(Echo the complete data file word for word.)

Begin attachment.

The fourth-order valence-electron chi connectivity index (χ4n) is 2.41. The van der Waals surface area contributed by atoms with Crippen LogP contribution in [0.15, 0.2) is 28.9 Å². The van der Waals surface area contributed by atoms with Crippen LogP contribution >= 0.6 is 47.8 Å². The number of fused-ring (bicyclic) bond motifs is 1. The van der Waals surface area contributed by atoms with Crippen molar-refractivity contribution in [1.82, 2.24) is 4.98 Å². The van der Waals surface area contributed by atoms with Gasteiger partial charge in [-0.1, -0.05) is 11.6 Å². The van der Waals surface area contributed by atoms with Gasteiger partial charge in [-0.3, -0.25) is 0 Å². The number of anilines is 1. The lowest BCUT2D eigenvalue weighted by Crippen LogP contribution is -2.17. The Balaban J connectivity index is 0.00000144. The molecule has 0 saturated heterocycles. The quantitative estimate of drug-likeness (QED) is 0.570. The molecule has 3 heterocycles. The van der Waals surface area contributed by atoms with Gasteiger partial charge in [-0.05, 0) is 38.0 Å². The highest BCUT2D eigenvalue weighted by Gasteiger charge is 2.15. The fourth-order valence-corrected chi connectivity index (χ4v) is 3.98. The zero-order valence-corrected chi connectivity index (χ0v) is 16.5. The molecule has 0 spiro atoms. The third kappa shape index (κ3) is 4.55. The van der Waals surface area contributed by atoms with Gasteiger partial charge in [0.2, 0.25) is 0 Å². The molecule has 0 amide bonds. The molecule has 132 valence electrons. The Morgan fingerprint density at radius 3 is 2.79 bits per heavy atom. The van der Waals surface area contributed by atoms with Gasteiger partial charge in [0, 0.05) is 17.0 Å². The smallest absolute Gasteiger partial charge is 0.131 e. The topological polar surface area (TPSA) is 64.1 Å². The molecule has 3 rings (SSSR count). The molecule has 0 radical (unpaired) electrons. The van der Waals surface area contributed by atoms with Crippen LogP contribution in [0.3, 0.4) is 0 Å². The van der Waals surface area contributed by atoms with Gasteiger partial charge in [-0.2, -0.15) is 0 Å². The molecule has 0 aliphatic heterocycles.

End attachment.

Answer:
The fourth-order valence-electron chi connectivity index (χ4n) is 2.41. The van der Waals surface area contributed by atoms with Crippen LogP contribution in [0.15, 0.2) is 28.9 Å². The van der Waals surface area contributed by atoms with Crippen LogP contribution >= 0.6 is 47.8 Å². The number of fused-ring (bicyclic) bond motifs is 1. The van der Waals surface area contributed by atoms with Crippen molar-refractivity contribution in [1.82, 2.24) is 4.98 Å². The van der Waals surface area contributed by atoms with Gasteiger partial charge in [-0.1, -0.05) is 11.6 Å². The van der Waals surface area contributed by atoms with Gasteiger partial charge in [-0.3, -0.25) is 0 Å². The number of anilines is 1. The lowest BCUT2D eigenvalue weighted by Crippen LogP contribution is -2.17. The Balaban J connectivity index is 0.00000144. The molecule has 0 saturated heterocycles. The quantitative estimate of drug-likeness (QED) is 0.570. The molecule has 3 heterocycles. The van der Waals surface area contributed by atoms with Gasteiger partial charge in [-0.05, 0) is 38.0 Å². The highest BCUT2D eigenvalue weighted by Gasteiger charge is 2.15. The fourth-order valence-corrected chi connectivity index (χ4v) is 3.98. The zero-order valence-corrected chi connectivity index (χ0v) is 16.5. The molecule has 0 spiro atoms. The third kappa shape index (κ3) is 4.55. The van der Waals surface area contributed by atoms with Gasteiger partial charge in [0.2, 0.25) is 0 Å². The molecule has 0 amide bonds. The molecule has 132 valence electrons. The Morgan fingerprint density at radius 3 is 2.79 bits per heavy atom. The van der Waals surface area contributed by atoms with Gasteiger partial charge in [0, 0.05) is 17.0 Å². The smallest absolute Gasteiger partial charge is 0.131 e. The topological polar surface area (TPSA) is 64.1 Å². The molecule has 3 rings (SSSR count). The molecule has 0 radical (unpaired) electrons. The van der Waals surface area contributed by atoms with Crippen LogP contribution in [0.3, 0.4) is 0 Å². The van der Waals surface area contributed by atoms with Gasteiger partial charge in [-0.2, -0.15) is 0 Å². The molecule has 0 aliphatic heterocycles.